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Tuesday, January 13, 2009

Slots, and a Plea to Keeneland


It appears there is a shot that the bluegrass state will get slots to prop up the industry there. This is of course great news.

I read with interest some of the comments regarding slots in Kentucky, and I completely understand as a horse owner the position Kentucky is in. However, the talk of placing so much of the revenue into only purses is worrisome to some who want to see the game grow on the demand side. The bulk of the revenue in Ontario, Pennsylvania, and elsewhere has been placed into purses. We all know that handles have been killed in those jurisdictions. It has done little to help grow our sport for the long term. Yes it has attracted a few more feed men, a few more vets, and a few more shippers and that can never be underestimated; but without an accompanying growth in handles, those things will all go away. We all know this.

Kentucky could lead us from the abyss. They are the jewel of racing. Keeneland particularly has been on the cutting edge in helping the player grow, and growing their business for the good of the business. They have been proactive regarding many, many player based issues. I think Keeneland should take a slots-stand: If slots are approved, 5% or 10% of the revenue should be placed in a slush fund with a grand plan to grow handles. Buy an ADW and rebate that money back, lobby for a betting exchange (it seems the Governor of the State wants online betting gone, so piggyback a new form of wagering for horse racing only and take advantage of it), use it to promote the hell out of racing; myriad things to grow demand. Kentucky has a chance to lead us, and we ask them to come up with something should slots be passed.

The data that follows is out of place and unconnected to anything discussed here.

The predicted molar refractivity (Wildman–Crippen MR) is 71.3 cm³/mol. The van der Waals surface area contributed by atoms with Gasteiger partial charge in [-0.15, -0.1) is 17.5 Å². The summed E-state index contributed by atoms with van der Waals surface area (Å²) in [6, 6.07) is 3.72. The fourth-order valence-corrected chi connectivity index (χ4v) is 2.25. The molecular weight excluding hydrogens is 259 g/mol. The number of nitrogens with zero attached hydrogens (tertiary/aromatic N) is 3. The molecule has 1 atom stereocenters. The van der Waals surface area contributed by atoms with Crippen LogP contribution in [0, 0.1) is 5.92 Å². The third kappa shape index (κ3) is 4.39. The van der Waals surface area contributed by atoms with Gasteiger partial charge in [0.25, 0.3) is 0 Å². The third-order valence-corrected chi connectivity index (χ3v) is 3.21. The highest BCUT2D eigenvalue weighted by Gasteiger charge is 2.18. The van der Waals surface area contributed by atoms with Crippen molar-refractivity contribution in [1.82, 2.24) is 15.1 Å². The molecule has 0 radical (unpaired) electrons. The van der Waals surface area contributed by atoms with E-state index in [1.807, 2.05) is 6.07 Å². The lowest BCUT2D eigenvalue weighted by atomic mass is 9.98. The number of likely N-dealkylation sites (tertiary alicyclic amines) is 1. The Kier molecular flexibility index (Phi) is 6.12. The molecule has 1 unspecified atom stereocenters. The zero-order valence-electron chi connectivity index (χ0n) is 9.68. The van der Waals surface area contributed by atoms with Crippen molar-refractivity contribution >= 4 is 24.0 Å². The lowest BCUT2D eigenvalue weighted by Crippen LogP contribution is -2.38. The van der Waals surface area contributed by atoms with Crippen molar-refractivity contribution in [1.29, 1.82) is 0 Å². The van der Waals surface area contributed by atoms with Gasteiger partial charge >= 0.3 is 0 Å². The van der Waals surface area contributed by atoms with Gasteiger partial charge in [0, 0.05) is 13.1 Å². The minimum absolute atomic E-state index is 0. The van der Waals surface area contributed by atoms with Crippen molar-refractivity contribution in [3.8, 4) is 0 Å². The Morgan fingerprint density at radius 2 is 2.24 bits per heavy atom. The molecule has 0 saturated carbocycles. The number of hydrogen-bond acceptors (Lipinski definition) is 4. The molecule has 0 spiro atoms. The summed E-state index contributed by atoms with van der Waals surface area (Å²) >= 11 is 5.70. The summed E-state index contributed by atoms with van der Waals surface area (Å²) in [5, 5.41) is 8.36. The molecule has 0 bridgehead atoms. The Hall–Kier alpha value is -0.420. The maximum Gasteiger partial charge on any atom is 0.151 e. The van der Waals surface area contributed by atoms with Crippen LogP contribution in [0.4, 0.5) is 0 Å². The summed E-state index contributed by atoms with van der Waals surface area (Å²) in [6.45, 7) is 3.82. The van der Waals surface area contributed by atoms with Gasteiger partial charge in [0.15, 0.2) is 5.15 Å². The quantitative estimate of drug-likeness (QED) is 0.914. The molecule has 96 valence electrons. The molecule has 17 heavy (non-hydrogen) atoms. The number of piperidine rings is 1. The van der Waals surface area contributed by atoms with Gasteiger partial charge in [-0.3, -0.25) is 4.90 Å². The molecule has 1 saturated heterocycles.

Chances like this come to us maybe once in a lifetime and we all know that slots are a band-aid. Other jurisdictions have not done a good job with this money. I am optimistic Kentucky will do the right thing for the long-term health of the sport and reinvest some of it on the demand side, so when the bandits are gone, we will still have horseplayers, eager to wager on the wonderful tracks of Kentucky.

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